• Doesn't the answer strongly depend on whether the question was tagged python-2.x, python-3.x or simply python? If it was only tagged python shouldn't we make a best-guess which version they wanted, based on the year posted, that code samples, and other Python questions they've posted? Since at least 2016, it's ok to assume python-3.x as default unless they specify otherwise, such as mentioning legacy codebase, 2.x dependencies or such. If they simply say they're a new user and do nothing to indicate 2.x, then it's acceptable to assume 3.x – smci May 28 '18 at 10:28
84

Personally, I would say that it's only permissible to change the code when no one uses any version of Python prior to 3; an additional answer for Python 3, coexisting with the Python 2 answer, would be better until then. (I wouldn't recommend editing Python 3 code into a pre-existing answer, because then if you make a mistake, that answer's poster takes the fall instead.) You could also comment on the answer, to let the poster know how it's done in Python 3. In cases where there are significant differences between Python 2 and Python 3, it may be better to just mark the question as a whole as being specifically relevant to Python 2, as Hans Passant said.

This is just my opinion, and I'm sure there are others who either partially or entirely disagree. I just don't like depriving the site as a whole of knowledge that can still be useful, and I don't like it when people put their words in someone else's mouth (regardless of whether the words are true, or whether it's something the person would say).

  • 41
    "when no one uses any version of Python prior to 3" - in other words, never. – nerdfever.com Apr 24 '17 at 16:25
  • 2
    I think adding a second answer that's just like the first is a bad idea. That just splits the points for the answer in two making them stick out less against bad answers. I think it would be better to edit the existing answer by adding additional code for python3 and marking the old code as python2. – Goswin von Brederlow Apr 25 '17 at 11:36
  • @GoswinvonBrederlow Probably best to contact the answer's OP to do that, then, instead of editing it in yourself. – Justin Time Apr 27 '17 at 16:49
56

In my opinion, you are not permitted to simply change the code that has been given in the context of python 2 being around and most popular.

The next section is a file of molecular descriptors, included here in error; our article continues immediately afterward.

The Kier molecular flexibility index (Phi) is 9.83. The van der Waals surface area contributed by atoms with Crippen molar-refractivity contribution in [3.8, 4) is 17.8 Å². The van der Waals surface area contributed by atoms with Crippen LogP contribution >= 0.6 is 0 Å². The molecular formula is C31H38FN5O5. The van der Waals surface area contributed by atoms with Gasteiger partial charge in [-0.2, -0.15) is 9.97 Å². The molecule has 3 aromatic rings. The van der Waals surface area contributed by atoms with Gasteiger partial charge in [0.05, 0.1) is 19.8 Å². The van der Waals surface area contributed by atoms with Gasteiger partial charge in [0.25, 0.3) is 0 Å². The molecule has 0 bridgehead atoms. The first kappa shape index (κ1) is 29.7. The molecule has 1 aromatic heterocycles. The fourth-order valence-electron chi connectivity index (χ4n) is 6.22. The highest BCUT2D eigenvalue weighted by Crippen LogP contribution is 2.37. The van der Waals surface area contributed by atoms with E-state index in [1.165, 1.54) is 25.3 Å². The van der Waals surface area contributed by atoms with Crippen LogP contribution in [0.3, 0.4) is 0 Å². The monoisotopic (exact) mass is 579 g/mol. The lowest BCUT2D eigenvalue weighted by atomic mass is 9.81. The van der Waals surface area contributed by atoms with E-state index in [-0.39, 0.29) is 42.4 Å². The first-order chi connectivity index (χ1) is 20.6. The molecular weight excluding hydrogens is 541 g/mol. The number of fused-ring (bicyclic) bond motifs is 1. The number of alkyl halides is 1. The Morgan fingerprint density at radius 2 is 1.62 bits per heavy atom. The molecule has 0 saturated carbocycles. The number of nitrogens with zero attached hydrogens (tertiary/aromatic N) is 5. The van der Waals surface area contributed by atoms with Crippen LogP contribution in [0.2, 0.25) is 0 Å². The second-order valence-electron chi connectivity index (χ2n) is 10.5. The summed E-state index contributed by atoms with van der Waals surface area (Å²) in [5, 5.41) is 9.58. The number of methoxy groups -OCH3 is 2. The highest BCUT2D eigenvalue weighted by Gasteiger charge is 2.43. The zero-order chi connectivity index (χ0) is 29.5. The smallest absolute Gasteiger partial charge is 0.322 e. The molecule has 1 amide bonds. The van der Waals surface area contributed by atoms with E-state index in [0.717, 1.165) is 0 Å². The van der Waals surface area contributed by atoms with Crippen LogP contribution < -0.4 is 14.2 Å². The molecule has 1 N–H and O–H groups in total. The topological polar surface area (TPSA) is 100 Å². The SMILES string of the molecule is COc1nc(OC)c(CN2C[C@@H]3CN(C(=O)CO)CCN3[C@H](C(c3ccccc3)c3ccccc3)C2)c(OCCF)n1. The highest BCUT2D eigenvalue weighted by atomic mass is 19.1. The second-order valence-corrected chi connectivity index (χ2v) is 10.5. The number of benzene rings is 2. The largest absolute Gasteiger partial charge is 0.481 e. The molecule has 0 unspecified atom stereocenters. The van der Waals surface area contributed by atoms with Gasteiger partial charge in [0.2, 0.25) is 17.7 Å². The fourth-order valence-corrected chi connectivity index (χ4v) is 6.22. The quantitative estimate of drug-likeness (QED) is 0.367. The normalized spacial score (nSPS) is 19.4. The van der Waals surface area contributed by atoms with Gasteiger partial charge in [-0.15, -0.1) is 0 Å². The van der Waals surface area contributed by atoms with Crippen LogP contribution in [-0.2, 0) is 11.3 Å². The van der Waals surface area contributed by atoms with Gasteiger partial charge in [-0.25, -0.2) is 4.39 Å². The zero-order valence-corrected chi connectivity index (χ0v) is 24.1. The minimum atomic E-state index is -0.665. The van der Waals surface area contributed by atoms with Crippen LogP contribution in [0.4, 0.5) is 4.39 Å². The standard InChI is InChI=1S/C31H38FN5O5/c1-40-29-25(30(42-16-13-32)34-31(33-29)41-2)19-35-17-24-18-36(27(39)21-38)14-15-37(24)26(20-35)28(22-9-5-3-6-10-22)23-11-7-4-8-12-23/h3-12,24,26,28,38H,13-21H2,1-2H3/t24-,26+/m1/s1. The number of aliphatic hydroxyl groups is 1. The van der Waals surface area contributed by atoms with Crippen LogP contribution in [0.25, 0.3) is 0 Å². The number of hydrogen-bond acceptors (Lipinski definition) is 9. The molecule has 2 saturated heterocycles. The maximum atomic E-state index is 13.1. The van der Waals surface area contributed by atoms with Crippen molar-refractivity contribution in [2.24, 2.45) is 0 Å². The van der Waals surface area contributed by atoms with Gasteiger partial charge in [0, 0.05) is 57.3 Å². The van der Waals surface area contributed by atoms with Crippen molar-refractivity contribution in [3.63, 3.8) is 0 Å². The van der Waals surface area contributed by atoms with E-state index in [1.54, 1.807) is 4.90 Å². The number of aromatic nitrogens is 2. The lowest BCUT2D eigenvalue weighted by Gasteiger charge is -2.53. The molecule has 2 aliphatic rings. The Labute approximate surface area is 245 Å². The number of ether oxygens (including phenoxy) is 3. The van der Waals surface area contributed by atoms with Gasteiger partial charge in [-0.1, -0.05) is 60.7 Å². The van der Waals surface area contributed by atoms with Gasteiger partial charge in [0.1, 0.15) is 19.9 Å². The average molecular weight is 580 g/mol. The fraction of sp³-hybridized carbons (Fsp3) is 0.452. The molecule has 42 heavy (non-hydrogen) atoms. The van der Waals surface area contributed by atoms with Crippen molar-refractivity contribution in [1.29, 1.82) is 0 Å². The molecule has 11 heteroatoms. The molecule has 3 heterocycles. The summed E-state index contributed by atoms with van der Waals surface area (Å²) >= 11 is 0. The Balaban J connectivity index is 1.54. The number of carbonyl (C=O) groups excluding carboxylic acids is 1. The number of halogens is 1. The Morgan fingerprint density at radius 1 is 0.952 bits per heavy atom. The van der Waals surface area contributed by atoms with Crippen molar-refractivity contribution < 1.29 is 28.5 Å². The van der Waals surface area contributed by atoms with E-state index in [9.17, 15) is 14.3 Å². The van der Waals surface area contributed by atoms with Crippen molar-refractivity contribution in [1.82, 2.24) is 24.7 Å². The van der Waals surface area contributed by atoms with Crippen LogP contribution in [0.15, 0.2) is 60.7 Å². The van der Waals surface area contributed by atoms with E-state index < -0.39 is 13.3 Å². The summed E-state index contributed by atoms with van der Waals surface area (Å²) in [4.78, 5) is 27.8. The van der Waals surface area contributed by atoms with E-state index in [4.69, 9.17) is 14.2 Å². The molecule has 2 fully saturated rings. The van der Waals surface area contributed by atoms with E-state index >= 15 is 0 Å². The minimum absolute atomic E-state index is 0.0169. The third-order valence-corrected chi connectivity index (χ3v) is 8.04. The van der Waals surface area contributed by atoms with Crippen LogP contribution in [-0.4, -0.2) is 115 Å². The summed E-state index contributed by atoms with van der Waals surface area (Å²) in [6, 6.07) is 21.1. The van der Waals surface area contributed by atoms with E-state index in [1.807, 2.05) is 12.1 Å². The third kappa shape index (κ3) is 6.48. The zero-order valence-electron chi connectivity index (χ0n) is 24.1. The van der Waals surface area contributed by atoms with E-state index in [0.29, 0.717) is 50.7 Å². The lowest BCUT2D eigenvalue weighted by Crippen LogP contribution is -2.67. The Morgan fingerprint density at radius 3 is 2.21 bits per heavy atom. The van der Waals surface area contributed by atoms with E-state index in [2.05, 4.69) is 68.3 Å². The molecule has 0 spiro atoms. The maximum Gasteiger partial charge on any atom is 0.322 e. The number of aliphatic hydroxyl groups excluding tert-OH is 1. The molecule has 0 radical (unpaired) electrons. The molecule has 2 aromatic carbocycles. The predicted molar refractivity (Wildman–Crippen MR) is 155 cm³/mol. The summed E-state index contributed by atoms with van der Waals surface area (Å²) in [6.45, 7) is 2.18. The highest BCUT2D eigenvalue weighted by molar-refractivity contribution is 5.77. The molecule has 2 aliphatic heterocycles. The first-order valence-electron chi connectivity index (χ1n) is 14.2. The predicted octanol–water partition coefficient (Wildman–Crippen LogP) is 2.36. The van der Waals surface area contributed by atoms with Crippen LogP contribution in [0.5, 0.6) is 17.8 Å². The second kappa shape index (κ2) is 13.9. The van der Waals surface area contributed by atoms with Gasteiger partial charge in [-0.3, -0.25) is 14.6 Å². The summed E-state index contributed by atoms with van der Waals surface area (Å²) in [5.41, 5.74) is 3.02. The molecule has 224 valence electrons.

There is a huge danger of decoupling questions and answers and comments from each other by doing so.

I think there are several options:

  • Provide a new answer, title it with "Solution for python 3".
  • Comment below the answer or question, saying that this code will only be working in python 2, because of reason X.
  • Edit the question or answer with "Note that this code runs in python 2".
  • Edit the question or answer by providing comments in the code like

    a = raw_input("ask: ")  # use input("ask: ") for python3
    

In any case, do not change the code.

If the question and its answer are really specific to python 2, don't change anything, just make sure it has the python-2 tag.

When answering python questions, make them as compatible as possible with both versions. E.g. range(N) or print(head) will work in both versions (so the example in the question may acutally be one of the very rare cases where code may be changed - however best in consent with the posts author.); where necessary simply import from __future__. When using python 3, leave a comment in the line which might be different for python 2.

Remember: Python 2 is not dead (yet), it is still used more often than you might think, especially in productive, educational and scientific environments from where the highest demand for quick solutions on SO arises.

To simply put some numbers into play, here is a graph from a 2016 python-developers-survey:

enter image description here

  • 1
    +1 for Provide a new answer, title it with "Solution for python 3". – All Іѕ Vаиітy Apr 24 '17 at 15:13
  • +1 @AllІѕVаиітy If you were going to edit the answer, then add a new one for Python 3. If all you were going to say is the answer isn't applicable to Python 3 (without the effort of updating the code), then just say that in a comment. – nerdfever.com Apr 24 '17 at 16:28
  • 1
    > Python 2 is not dead (yet) < with projects like Django going Python3-only, a lot less people are (and will be) using it casually. While COBOL is still used somewhere, it's not a mainstream language anymore. – o11c Apr 25 '17 at 2:31
  • 6
    @o11c I added some numbers to the post. However, my point is more that even if only 2% of python users were on python2, it's still not justified to simply change the answers. – ImportanceOfBeingErnest Apr 25 '17 at 7:45